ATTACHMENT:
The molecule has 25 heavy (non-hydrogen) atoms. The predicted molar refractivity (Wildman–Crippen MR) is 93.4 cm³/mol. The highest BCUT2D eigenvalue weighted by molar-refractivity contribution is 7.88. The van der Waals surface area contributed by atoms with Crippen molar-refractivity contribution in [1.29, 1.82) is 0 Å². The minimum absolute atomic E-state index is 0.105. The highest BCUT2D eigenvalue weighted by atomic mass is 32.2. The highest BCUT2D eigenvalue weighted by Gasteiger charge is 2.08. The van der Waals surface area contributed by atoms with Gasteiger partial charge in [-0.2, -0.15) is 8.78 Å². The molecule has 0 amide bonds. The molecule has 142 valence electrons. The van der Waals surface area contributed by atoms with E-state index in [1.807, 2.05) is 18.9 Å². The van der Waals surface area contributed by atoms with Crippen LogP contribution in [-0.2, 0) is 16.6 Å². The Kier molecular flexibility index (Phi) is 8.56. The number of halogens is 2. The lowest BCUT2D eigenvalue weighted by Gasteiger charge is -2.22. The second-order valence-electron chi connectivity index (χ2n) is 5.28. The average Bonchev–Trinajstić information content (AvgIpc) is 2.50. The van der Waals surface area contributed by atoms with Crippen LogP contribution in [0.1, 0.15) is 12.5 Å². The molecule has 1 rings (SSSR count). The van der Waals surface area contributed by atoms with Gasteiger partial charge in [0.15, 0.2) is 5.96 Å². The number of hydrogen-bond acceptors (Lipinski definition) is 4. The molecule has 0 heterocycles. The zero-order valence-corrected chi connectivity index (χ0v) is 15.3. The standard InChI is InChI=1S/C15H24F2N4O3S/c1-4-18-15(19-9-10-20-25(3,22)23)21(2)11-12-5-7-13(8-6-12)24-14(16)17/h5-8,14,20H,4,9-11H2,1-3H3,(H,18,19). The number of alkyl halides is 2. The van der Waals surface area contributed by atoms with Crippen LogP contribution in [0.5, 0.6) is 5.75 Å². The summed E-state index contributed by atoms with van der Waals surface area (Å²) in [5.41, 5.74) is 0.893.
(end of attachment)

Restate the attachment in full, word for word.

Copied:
The molecule has 25 heavy (non-hydrogen) atoms. The predicted molar refractivity (Wildman–Crippen MR) is 93.4 cm³/mol. The highest BCUT2D eigenvalue weighted by molar-refractivity contribution is 7.88. The van der Waals surface area contributed by atoms with Crippen molar-refractivity contribution in [1.29, 1.82) is 0 Å². The minimum absolute atomic E-state index is 0.105. The highest BCUT2D eigenvalue weighted by atomic mass is 32.2. The highest BCUT2D eigenvalue weighted by Gasteiger charge is 2.08. The van der Waals surface area contributed by atoms with Gasteiger partial charge in [-0.2, -0.15) is 8.78 Å². The molecule has 0 amide bonds. The molecule has 142 valence electrons. The van der Waals surface area contributed by atoms with E-state index in [1.807, 2.05) is 18.9 Å². The van der Waals surface area contributed by atoms with Crippen LogP contribution in [-0.2, 0) is 16.6 Å². The Kier molecular flexibility index (Phi) is 8.56. The number of halogens is 2. The lowest BCUT2D eigenvalue weighted by Gasteiger charge is -2.22. The second-order valence-electron chi connectivity index (χ2n) is 5.28. The average Bonchev–Trinajstić information content (AvgIpc) is 2.50. The van der Waals surface area contributed by atoms with Crippen LogP contribution in [0.1, 0.15) is 12.5 Å². The molecule has 1 rings (SSSR count). The van der Waals surface area contributed by atoms with Gasteiger partial charge in [0.15, 0.2) is 5.96 Å². The number of hydrogen-bond acceptors (Lipinski definition) is 4. The molecule has 0 heterocycles. The zero-order valence-corrected chi connectivity index (χ0v) is 15.3. The standard InChI is InChI=1S/C15H24F2N4O3S/c1-4-18-15(19-9-10-20-25(3,22)23)21(2)11-12-5-7-13(8-6-12)24-14(16)17/h5-8,14,20H,4,9-11H2,1-3H3,(H,18,19). The number of alkyl halides is 2. The van der Waals surface area contributed by atoms with Crippen LogP contribution in [0.5, 0.6) is 5.75 Å². The summed E-state index contributed by atoms with van der Waals surface area (Å²) in [5.41, 5.74) is 0.893.